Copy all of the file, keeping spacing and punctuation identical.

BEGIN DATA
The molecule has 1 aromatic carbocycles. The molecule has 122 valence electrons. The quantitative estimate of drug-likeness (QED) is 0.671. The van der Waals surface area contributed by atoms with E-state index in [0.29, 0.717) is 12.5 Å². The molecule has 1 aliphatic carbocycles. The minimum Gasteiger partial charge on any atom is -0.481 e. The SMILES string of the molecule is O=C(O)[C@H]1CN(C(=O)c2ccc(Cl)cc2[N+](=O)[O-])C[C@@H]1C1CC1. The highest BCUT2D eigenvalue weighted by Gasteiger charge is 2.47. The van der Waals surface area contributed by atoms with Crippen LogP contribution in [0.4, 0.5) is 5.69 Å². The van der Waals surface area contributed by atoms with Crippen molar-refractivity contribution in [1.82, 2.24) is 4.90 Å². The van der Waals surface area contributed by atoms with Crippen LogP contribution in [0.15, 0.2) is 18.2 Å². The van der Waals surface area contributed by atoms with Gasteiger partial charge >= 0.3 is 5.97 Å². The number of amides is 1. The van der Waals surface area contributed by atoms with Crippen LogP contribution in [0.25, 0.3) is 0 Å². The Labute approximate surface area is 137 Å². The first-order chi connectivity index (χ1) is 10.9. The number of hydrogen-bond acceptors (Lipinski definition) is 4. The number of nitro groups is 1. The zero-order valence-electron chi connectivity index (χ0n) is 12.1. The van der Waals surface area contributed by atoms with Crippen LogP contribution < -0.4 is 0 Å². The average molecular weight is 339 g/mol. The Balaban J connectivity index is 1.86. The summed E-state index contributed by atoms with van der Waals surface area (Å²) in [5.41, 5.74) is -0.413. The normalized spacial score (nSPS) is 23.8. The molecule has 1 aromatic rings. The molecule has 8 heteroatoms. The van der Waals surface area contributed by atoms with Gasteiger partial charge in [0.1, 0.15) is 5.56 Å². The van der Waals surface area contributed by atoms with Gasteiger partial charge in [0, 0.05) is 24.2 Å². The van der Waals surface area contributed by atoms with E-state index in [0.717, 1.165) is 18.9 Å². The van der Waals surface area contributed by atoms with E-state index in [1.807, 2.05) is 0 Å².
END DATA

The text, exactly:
The molecule has 1 aromatic carbocycles. The molecule has 122 valence electrons. The quantitative estimate of drug-likeness (QED) is 0.671. The van der Waals surface area contributed by atoms with E-state index in [0.29, 0.717) is 12.5 Å². The molecule has 1 aliphatic carbocycles. The minimum Gasteiger partial charge on any atom is -0.481 e. The SMILES string of the molecule is O=C(O)[C@H]1CN(C(=O)c2ccc(Cl)cc2[N+](=O)[O-])C[C@@H]1C1CC1. The highest BCUT2D eigenvalue weighted by Gasteiger charge is 2.47. The van der Waals surface area contributed by atoms with Crippen LogP contribution in [0.4, 0.5) is 5.69 Å². The van der Waals surface area contributed by atoms with Crippen molar-refractivity contribution in [1.82, 2.24) is 4.90 Å². The van der Waals surface area contributed by atoms with Crippen LogP contribution in [0.15, 0.2) is 18.2 Å². The van der Waals surface area contributed by atoms with Gasteiger partial charge >= 0.3 is 5.97 Å². The number of amides is 1. The van der Waals surface area contributed by atoms with Crippen LogP contribution in [0.25, 0.3) is 0 Å². The Labute approximate surface area is 137 Å². The first-order chi connectivity index (χ1) is 10.9. The number of hydrogen-bond acceptors (Lipinski definition) is 4. The number of nitro groups is 1. The zero-order valence-electron chi connectivity index (χ0n) is 12.1. The van der Waals surface area contributed by atoms with Crippen LogP contribution < -0.4 is 0 Å². The average molecular weight is 339 g/mol. The Balaban J connectivity index is 1.86. The summed E-state index contributed by atoms with van der Waals surface area (Å²) in [5.41, 5.74) is -0.413. The normalized spacial score (nSPS) is 23.8. The molecule has 1 aromatic rings. The molecule has 8 heteroatoms. The van der Waals surface area contributed by atoms with Gasteiger partial charge in [0.1, 0.15) is 5.56 Å². The van der Waals surface area contributed by atoms with Gasteiger partial charge in [0, 0.05) is 24.2 Å². The van der Waals surface area contributed by atoms with E-state index in [0.717, 1.165) is 18.9 Å². The van der Waals surface area contributed by atoms with E-state index in [1.807, 2.05) is 0 Å².